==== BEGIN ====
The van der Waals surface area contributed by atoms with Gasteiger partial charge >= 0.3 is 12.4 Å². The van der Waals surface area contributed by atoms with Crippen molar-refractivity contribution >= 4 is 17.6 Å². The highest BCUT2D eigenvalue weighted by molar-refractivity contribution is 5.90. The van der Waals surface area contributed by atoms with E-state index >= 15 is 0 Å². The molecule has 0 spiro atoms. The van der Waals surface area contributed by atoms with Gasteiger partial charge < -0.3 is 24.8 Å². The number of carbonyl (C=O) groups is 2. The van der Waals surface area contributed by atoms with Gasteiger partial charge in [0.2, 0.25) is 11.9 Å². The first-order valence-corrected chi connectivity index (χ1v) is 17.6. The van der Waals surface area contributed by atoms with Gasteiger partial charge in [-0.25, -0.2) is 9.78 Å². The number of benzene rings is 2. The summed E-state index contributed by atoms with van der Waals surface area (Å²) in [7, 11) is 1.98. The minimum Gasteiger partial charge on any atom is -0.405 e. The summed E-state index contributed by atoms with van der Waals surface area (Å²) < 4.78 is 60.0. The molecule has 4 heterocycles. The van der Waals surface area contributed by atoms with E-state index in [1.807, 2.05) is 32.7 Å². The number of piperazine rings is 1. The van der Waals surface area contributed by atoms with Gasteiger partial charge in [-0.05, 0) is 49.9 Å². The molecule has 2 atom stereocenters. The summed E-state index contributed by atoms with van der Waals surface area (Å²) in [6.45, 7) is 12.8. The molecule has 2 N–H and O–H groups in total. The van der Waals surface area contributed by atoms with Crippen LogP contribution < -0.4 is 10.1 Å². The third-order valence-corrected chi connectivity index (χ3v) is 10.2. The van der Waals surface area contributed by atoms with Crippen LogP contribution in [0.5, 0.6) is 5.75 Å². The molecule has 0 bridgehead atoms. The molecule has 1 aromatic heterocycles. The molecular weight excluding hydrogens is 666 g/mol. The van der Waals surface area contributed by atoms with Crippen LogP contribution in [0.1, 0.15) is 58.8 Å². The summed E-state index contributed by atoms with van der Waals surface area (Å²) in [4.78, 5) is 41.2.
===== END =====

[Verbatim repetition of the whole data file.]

The van der Waals surface area contributed by atoms with Gasteiger partial charge >= 0.3 is 12.4 Å². The van der Waals surface area contributed by atoms with Crippen molar-refractivity contribution >= 4 is 17.6 Å². The highest BCUT2D eigenvalue weighted by molar-refractivity contribution is 5.90. The van der Waals surface area contributed by atoms with E-state index >= 15 is 0 Å². The molecule has 0 spiro atoms. The van der Waals surface area contributed by atoms with Gasteiger partial charge < -0.3 is 24.8 Å². The number of carbonyl (C=O) groups is 2. The van der Waals surface area contributed by atoms with Gasteiger partial charge in [0.2, 0.25) is 11.9 Å². The first-order valence-corrected chi connectivity index (χ1v) is 17.6. The van der Waals surface area contributed by atoms with Gasteiger partial charge in [-0.25, -0.2) is 9.78 Å². The number of benzene rings is 2. The summed E-state index contributed by atoms with van der Waals surface area (Å²) in [7, 11) is 1.98. The minimum Gasteiger partial charge on any atom is -0.405 e. The summed E-state index contributed by atoms with van der Waals surface area (Å²) < 4.78 is 60.0. The molecule has 4 heterocycles. The van der Waals surface area contributed by atoms with E-state index in [1.807, 2.05) is 32.7 Å². The number of piperazine rings is 1. The van der Waals surface area contributed by atoms with Gasteiger partial charge in [-0.05, 0) is 49.9 Å². The molecule has 2 atom stereocenters. The summed E-state index contributed by atoms with van der Waals surface area (Å²) in [6.45, 7) is 12.8. The molecule has 2 N–H and O–H groups in total. The van der Waals surface area contributed by atoms with Crippen LogP contribution < -0.4 is 10.1 Å². The third-order valence-corrected chi connectivity index (χ3v) is 10.2. The van der Waals surface area contributed by atoms with Crippen LogP contribution in [0.5, 0.6) is 5.75 Å². The molecule has 0 bridgehead atoms. The molecule has 1 aromatic heterocycles. The molecular weight excluding hydrogens is 666 g/mol. The van der Waals surface area contributed by atoms with Crippen LogP contribution in [0.1, 0.15) is 58.8 Å². The summed E-state index contributed by atoms with van der Waals surface area (Å²) in [4.78, 5) is 41.2.